• Karan-anuyoga (Ganit-anuyoga) - Description of the Universe
    • Dravy-anuyoga - Philosophy


This Digambar scripture is also known as Maha-kammapayadi-pahuda or Maha-karma prabhrut. It was written by two Acharyas; Pushpadant and Bhutabali around 160 A.D. The second Purva-agam named Agraya-niya was used as the basis for this scripture. The scripture contains six volumes. Acharya Virsen wrote two commentary texts, known as Dhaval-tika on the first five volumes and Maha-dhaval-tika on the sixth volume of this scripture, around 780 A.D.
Kashay-pahud (Kashay Prabhrut)
: This scripture was written by Achar Gunadhara.  The fifth Purva-agam named Jnan-pravad was used as a basis for this scripture. Acharya Virsen and his disciple, Jinsen, wrote a commentary text known as Jaya-dhaval-tika around 780 A.D.
Four Anuyogas:
   1. Pratham-anuyoga (Dharma-kath-anuyoga) - Religious Stories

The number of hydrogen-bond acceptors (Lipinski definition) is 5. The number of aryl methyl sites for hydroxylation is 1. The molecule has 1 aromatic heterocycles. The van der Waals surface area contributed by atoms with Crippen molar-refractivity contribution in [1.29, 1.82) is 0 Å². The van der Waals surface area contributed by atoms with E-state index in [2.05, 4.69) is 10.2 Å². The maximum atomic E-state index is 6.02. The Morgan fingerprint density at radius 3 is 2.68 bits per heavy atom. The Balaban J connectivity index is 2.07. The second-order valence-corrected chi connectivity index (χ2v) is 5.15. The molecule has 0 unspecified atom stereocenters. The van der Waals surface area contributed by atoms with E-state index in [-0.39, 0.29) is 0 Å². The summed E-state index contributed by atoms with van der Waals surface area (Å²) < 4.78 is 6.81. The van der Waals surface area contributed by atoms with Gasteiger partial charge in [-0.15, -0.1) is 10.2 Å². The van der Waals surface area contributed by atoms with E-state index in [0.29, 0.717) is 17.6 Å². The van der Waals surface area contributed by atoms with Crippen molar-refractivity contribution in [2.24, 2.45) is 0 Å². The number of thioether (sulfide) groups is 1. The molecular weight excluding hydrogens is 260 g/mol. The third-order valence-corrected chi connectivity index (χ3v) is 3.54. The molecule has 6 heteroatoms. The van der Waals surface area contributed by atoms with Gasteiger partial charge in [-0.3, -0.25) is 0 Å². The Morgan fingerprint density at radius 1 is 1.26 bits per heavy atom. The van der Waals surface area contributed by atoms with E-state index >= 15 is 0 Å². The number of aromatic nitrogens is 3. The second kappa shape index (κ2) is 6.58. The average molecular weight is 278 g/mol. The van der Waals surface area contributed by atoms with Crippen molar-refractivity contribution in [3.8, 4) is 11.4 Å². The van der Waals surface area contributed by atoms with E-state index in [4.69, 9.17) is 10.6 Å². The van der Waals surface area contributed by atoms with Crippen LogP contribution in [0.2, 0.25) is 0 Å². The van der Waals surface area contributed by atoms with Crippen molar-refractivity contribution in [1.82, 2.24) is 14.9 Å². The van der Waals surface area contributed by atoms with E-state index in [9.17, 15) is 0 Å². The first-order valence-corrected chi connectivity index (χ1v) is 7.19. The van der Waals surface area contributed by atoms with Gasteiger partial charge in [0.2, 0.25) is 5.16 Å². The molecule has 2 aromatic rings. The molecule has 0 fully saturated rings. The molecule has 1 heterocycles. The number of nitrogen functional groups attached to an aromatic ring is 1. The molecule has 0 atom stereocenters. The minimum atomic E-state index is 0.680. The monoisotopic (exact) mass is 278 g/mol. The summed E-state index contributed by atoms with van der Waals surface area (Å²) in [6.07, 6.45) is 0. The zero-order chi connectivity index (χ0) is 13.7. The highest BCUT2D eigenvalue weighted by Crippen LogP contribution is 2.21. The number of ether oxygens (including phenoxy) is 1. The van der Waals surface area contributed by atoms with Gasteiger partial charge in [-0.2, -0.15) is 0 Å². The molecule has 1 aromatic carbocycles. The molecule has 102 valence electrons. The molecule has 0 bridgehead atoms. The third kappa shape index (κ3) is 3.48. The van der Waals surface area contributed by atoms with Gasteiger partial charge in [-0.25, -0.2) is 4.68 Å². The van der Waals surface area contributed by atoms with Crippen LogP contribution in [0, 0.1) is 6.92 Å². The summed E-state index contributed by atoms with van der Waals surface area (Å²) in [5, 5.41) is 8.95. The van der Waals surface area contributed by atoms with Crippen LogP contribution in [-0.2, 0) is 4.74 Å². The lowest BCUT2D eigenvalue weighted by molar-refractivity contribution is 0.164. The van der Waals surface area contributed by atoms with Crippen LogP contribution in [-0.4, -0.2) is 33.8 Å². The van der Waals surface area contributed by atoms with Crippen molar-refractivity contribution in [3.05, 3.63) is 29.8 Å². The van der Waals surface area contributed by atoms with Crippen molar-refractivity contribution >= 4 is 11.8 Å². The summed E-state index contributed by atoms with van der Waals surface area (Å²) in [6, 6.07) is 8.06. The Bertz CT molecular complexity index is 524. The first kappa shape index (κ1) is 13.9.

This anuyoga consists of the following texts which contain religious stories, art, literature, history, poetry, and like literature.      
Name Author Time
Padma-puran Ravisen 650 A.D.
Harivamsa-puran Jinsen II 783 A.D.
Adi-puran Jinsen II 783 A.D.
Uttar-puran Gunabhadra 879 A.D.
 2. Charn-anuyoga - Conduct

    This anuyoga consists of the following texts which contain principles of observances, conduct, behavior, and like literature. 

Mulachar Vattaura 600 A.D.
Trivarnachar Vattaura 600 A.D.
Ratna-karanda-shravak-achar Samantabhadra 600 A.D.
  3 Karan-anuyoga (Ganit-anuyog) - Description of the Universe
    This anuyoga consists of the following texts which contain geography, mathematics, astronomy, astrology, and like literature.
Surya-prajnapti Unknown -
Chandra-prajnapti Unknown -
Jaya-dhaval-tika Virsen/Jinsen 780 A.D.
Gommat-sar Nemichandra Siddhant Chakravarti 1000 A.D.

  4 Dravy-anuyog - Philosophy
  This anuyoga consists of the following texts which contain philosophical doctrine, theories, Tattvajnan, and like literature.

Niyamasar Kunda-kunda 100 A.D.
Panchastikaya Kunda-kunda 100 A.D.
Pravachanasar Kunda-kunda 100 A.D.
Samaya-sara Kunda-kunda 100 A.D.
Tattvartha-sutra Umaswami 200 A.D.
commentary by Samantabhadra 600 A.D.
commentary by Pujyapad 700 A.D.
commentary by Akalank 750 A.D.
commentary by Vidyanand 800 A.D.
Aptamimamsa Samantabhadra 600 A.D.
commentary by Akalank 750 A.D.
commentary by Vidyanand 800 A.D.